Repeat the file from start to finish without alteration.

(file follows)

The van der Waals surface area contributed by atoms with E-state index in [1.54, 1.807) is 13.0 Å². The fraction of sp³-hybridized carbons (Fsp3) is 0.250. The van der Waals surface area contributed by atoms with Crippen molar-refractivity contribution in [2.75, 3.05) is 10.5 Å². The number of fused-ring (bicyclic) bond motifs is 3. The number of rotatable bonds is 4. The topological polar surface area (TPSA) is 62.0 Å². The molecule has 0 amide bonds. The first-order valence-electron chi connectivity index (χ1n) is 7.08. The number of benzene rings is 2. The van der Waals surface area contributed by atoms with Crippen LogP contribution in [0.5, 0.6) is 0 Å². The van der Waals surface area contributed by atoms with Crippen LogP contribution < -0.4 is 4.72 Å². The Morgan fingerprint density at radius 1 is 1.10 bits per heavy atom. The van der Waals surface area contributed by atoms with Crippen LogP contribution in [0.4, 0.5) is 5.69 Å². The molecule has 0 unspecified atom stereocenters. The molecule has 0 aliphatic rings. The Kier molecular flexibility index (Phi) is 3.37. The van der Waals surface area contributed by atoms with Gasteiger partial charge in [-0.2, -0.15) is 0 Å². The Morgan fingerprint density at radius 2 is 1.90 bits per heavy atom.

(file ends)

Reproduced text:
The van der Waals surface area contributed by atoms with E-state index in [1.54, 1.807) is 13.0 Å². The fraction of sp³-hybridized carbons (Fsp3) is 0.250. The van der Waals surface area contributed by atoms with Crippen molar-refractivity contribution in [2.75, 3.05) is 10.5 Å². The number of fused-ring (bicyclic) bond motifs is 3. The number of rotatable bonds is 4. The topological polar surface area (TPSA) is 62.0 Å². The molecule has 0 amide bonds. The first-order valence-electron chi connectivity index (χ1n) is 7.08. The number of benzene rings is 2. The van der Waals surface area contributed by atoms with Crippen LogP contribution in [0.5, 0.6) is 0 Å². The van der Waals surface area contributed by atoms with Crippen LogP contribution < -0.4 is 4.72 Å². The Morgan fingerprint density at radius 1 is 1.10 bits per heavy atom. The van der Waals surface area contributed by atoms with Crippen LogP contribution in [0.4, 0.5) is 5.69 Å². The molecule has 0 unspecified atom stereocenters. The molecule has 0 aliphatic rings. The Kier molecular flexibility index (Phi) is 3.37. The van der Waals surface area contributed by atoms with Gasteiger partial charge in [-0.2, -0.15) is 0 Å². The Morgan fingerprint density at radius 2 is 1.90 bits per heavy atom.